Monday, June 12, 2006

Making sense

I have been reading some books on Taiwan's history; I do this one, to keep up some of my academic interests and more importantly, to make sense of this complex island where I have lived before and now find myself living again. Right now I am reading:

Becoming "Japanese": Colonial Taiwan and the Politics of Identity Formation by Leo T.S. Ching

Just to give you a taste of what the book is about and of how complicated peoples' experiences are, here is the first paragraph of the preface:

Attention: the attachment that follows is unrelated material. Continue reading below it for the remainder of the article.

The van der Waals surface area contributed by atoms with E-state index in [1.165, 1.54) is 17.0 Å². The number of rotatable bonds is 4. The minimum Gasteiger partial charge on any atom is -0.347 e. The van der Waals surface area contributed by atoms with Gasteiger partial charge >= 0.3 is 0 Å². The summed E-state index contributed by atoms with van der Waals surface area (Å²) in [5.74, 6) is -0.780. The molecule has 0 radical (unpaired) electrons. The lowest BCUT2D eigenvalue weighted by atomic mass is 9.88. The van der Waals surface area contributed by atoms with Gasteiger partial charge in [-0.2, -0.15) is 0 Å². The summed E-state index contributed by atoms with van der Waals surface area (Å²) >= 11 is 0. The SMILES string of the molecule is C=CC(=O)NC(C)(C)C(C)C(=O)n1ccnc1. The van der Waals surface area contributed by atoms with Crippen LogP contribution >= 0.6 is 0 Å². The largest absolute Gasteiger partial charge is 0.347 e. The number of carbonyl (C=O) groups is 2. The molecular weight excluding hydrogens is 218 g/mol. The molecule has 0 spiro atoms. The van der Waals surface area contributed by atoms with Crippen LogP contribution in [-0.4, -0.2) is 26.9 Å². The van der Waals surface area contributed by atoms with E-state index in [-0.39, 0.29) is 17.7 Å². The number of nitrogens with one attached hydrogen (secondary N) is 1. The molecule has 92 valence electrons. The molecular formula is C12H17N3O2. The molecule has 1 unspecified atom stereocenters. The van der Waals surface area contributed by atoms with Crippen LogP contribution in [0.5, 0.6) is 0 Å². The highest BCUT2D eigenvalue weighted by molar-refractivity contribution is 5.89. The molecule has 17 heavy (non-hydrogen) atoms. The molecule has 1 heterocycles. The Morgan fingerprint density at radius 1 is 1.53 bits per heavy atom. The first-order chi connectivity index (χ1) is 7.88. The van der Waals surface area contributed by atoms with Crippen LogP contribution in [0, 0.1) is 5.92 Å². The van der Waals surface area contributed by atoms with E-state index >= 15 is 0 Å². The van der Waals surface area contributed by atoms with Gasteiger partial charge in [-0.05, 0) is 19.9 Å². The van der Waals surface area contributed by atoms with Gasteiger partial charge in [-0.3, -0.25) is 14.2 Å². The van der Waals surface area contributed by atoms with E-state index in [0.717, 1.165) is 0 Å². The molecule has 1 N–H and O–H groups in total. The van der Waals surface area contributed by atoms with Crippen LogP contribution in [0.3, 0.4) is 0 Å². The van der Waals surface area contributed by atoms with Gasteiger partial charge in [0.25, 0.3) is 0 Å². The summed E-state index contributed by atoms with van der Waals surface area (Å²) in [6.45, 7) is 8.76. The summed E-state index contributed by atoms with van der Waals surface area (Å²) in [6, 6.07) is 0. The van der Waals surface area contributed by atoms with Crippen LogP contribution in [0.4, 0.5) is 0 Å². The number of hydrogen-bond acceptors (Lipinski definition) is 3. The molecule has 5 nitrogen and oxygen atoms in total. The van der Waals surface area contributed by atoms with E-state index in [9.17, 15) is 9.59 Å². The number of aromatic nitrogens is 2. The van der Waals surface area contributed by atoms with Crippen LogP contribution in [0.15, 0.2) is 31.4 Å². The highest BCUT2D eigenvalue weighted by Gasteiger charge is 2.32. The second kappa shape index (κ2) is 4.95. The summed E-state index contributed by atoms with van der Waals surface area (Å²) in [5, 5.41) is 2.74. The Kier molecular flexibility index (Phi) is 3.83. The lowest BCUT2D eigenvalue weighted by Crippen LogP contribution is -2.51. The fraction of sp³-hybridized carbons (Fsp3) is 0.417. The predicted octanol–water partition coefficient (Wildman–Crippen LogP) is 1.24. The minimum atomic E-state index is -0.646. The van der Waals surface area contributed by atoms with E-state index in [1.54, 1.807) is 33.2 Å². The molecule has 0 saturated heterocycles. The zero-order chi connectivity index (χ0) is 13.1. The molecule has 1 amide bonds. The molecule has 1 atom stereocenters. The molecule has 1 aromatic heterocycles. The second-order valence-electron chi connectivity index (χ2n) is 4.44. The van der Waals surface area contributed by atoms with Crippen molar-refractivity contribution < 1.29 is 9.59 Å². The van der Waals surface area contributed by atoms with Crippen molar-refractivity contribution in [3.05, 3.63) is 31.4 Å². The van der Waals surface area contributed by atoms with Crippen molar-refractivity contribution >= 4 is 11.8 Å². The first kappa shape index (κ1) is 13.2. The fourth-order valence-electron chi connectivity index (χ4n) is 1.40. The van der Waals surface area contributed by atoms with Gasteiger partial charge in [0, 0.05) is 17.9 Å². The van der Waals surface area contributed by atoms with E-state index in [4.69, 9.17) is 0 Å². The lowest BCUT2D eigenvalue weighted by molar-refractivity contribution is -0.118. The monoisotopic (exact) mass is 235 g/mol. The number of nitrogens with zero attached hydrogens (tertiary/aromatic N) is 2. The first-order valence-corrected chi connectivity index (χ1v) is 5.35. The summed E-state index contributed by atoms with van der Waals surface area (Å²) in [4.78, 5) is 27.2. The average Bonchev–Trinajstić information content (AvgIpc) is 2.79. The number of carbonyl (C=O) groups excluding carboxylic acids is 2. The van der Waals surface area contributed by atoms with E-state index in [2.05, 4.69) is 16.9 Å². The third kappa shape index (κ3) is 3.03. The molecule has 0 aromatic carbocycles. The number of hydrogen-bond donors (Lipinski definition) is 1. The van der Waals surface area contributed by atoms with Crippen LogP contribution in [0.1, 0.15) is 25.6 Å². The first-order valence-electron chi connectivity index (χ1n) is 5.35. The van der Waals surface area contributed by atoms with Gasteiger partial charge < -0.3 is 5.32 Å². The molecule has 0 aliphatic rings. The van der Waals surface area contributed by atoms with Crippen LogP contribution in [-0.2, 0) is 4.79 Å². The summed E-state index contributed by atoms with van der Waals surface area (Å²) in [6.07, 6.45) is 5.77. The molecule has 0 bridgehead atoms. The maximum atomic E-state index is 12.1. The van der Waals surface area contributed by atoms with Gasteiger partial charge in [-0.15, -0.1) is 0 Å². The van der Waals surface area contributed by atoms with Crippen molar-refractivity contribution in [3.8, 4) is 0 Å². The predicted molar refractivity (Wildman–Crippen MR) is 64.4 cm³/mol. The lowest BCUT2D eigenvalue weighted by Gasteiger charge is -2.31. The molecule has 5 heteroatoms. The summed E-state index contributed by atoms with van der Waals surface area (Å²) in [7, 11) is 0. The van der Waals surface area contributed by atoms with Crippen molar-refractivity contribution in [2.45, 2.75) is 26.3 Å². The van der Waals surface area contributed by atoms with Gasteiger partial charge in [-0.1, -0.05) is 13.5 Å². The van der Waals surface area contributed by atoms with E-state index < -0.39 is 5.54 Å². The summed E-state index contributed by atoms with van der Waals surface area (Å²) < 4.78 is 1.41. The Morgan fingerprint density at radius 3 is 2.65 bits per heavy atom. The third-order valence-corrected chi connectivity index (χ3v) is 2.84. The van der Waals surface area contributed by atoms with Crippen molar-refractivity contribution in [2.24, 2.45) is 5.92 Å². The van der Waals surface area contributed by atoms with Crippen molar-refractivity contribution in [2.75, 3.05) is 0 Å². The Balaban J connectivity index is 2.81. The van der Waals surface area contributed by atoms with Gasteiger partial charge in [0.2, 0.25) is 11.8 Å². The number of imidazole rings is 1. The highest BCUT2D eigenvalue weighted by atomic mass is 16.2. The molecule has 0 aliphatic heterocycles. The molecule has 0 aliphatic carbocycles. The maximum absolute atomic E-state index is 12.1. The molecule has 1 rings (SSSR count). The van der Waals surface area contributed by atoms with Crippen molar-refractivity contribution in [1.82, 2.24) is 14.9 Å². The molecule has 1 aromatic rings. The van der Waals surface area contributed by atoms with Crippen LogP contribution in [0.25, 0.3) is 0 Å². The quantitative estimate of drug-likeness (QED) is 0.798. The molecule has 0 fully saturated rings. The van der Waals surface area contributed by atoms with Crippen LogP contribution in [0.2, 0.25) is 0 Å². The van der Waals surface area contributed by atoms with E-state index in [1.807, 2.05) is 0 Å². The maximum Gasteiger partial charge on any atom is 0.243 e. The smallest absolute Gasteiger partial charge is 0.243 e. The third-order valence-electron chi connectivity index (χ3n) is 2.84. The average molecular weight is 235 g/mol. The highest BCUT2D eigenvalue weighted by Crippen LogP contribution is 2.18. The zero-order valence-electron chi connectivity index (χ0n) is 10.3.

This book, in retrospect, is founded on fragments and traces of personal memory, despite its attempt at intellectual understanding and theoretical rigor. They are recollections and images that traverse three places from the late 1960s to the mid-1980s. In Taiwan, there was my maternal grandmother's fondness for things Japanese; my not being allowed to play with the "Taiwanese" kids in the neighborhood; one of my uncle's (a "mainlander") constant references to the Japanese as "little devils"; the aboriginal dance I saw as a little kid; the siren and drills at school for the impending "Chinese invasion." In Japan: the indescribable fear I had at the age of ten when I first saw a group of mainland Chinese in Mao suits; the Japanese men, with their golf bags and expectant grins, waiting for the next flight to Taipei to see their "girlfriends"; a sixty-something Taiwanese obasan who continues to extend her tourist visa every six months to stay in Japan; the small kuan-ti (one of the Chinese deities popular in Taiwan) temple in Kobe. In China: the anxiety of meeting my paternal relatives for the first time to inform them of my father's passing away, after their forty-year separation; an old Japanese coal factory in Shenyang; the "soft seat" train cars for the "foreign" visitors and the "hard seat" cars for the Chinese; my grandfather, upon seeing me for the first time, his voice choked in tears, saying to me, "Good, good, you have come home."


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